León Gallery International presents the works of the late Nam June Paik, the father of video art, on Oct. 22 at León’s latest space at Corinthian Plaza in Paseo de Roxas, Makati.
Photos by Bening Batuigas
Invasion of Bakelite Robots and other tales
ARTMAGEDDON - Igan D’Bayan (The Philippine Star) - October 15, 2018 - 12:00am

Leon Gallery International presents ‘Nam June Paik in Manila’

You would think that someone considered as the founder of video art, someone associated with badass modern composer John Cage (who got his necktie cut by the same guy during a performance in Cologne), someone behind the infamous “TV Bra for Living Sculpture,” someone whose masterpiece is “TV Buddha” (feat. a statue of the Gautama contemplating its own image on closed-circuit TV) would be dead serious, a hermetic, brooding fellow like Joseph Beuys.

Not all the time, according to art collector Ken Hakuta. “Nam June Paik’s artworks are highly intellectual, cutting-edge and sophisticated. But he was also witty, humorous and self-deprecating.” Paik’s art makes fun of itself — not a lot of people know that.

Jaime Ponce de León says, “Nam June Paik is one of most relevant practitioners of contemporary art. Even in the ’70s, he was highly regarded by our own Filipino artists. And this is a landmark exhibition of Paik’s art, the first of its kind in Southeast Asia.”

Hakuta — who is the executor of Nam June Paik’s estate and is the artist’s nephew — says that the trailblazing artist did not linger in any specific mind frame. “Whatever his latest idea was, that was his favorite. He would do something, then move on.” Hakuta loves the robots made of vintage Bakelite radios — there is one at Tate Modern, another at San Francisco Museum of Modern Art. Sort of a commentary by Paik about man’s tenuous relationship with technology. “I also like ‘One Candle’ (with a live candle ensconced in a TV chassis). It’s very calming.”

Filipino art aficionados will get to see that “televised candle” firsthand along with other conceptual art pieces as León Gallery International presents the first Philippine exhibition of works by the Korean-American multimedia artist Nam June Paik (1932 to 2006) on Oct. 22, Monday, at its newest space at the ground floor, Corinthian Plaza, 121 Paseo de Roxas, Makati, Metro Manila.

Lisa G. Nakpil of León Gallery reenacts one of Paik’s performance art pieces.

The exhibition is presented in collaboration with Gagosian Gallery, which has represented the Nam June Paik estate since 2015. (Larry Gagosian reportedly gave the project his nod without much hesitation.)

“Nam June Paik is a game changer,” says Jaime Ponce de León, who adds that architect Anton Mendoza designed the León Gallery International space. “Paik is one of most relevant practitioners of contemporary art. Even in the ’70s, he was highly regarded by our own Filipino artists. And this is a landmark exhibition, the first of its kind in Southeast Asia.”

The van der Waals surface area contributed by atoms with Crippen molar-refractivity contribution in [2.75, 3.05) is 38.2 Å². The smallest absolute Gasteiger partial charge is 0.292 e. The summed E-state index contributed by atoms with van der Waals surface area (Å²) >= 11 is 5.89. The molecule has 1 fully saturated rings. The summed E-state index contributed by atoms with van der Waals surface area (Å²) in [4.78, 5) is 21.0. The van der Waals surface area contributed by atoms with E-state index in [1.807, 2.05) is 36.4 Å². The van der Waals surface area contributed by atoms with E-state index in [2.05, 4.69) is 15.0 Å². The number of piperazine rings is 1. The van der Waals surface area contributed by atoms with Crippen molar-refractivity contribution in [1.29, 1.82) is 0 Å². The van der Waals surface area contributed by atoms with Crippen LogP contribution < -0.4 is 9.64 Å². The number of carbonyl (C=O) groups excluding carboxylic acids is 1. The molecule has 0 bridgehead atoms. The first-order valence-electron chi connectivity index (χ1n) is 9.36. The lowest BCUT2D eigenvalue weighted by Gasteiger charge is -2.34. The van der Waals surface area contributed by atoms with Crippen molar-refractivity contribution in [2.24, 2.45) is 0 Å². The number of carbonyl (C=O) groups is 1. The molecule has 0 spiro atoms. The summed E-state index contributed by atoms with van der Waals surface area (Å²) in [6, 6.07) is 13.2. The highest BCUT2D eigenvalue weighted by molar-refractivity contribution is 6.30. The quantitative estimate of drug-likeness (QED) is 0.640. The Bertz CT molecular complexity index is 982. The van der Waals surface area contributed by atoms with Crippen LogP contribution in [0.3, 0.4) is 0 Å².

Ken Hakuta, executor of Nam June Paik’s estate.

Hakuta believes that Paik’s philosophy and artistic beliefs resonate up to this day, especially with Filipinos who are social media savvy.

“Nam June was a visionary. He was preoccupied with the concept of personalizing media for onself.” And, Ken adds, that is what has been accomplished with YouTube, Snapchat, Instagram, Twitter and whatnot. “Those are people’s personal TV channels. Nam June coined the term ‘electronic superhighway.’ He saw how media would link the entire world.” So, you could say we are living in a world that is an enfleshment of Nam June Paik’s vision.

A survey of Paik’s art

“How in the world could someone think of all that? In the Seventies, mind you. And the Internet did not exist back then. The personal computer had just become available.”

“Nam June Paik in Manila” will feature 25 to 30 pieces from 1983 to 2005, including several iconic objects that blur the lines between art and technology, the past and the future, philosophy, fame and commercialism.

Aside from “One Candle” (which is about to go on a museum tour), “TV Buddha” and the “Bakelite Robot,” also to be featured are Paik’s works on canvas, entire video cameras and radio-televisions that combine graffiti elements as well as smiling television sets with instantly recognizable color bars. Others feature miniature screens embedded in them amid calligraphy of ancient poetry. Images of his fellow artists from the Fluxus movement (such as its founder George Maciunas as well as longtime muse Charlotte Moorman and counter-culture conspirator Joseph Bueys) will also be on view.

Visitors should expect to see prophetic snapshots of Nam June Paik’s road trips on the electronic superhighway, his fusion of art and technology — and much of the conceptual wit, too.

Ken Hakuta recalls, “Once I was with Nam June in New York, and he was writing some Korean text on one of his paintings. A lady visitor went to him and asked what do those words mean. Nam June answered, ‘It means, “I’M WORKING WITH KEN NOW AND I’M BORED.”’ I just never knew what he was thinking.”  

*  *  *

For information, visit https://leon-gallery.com.

LEON GALLERY INTERNATIONAL NAM JUNE PAIK
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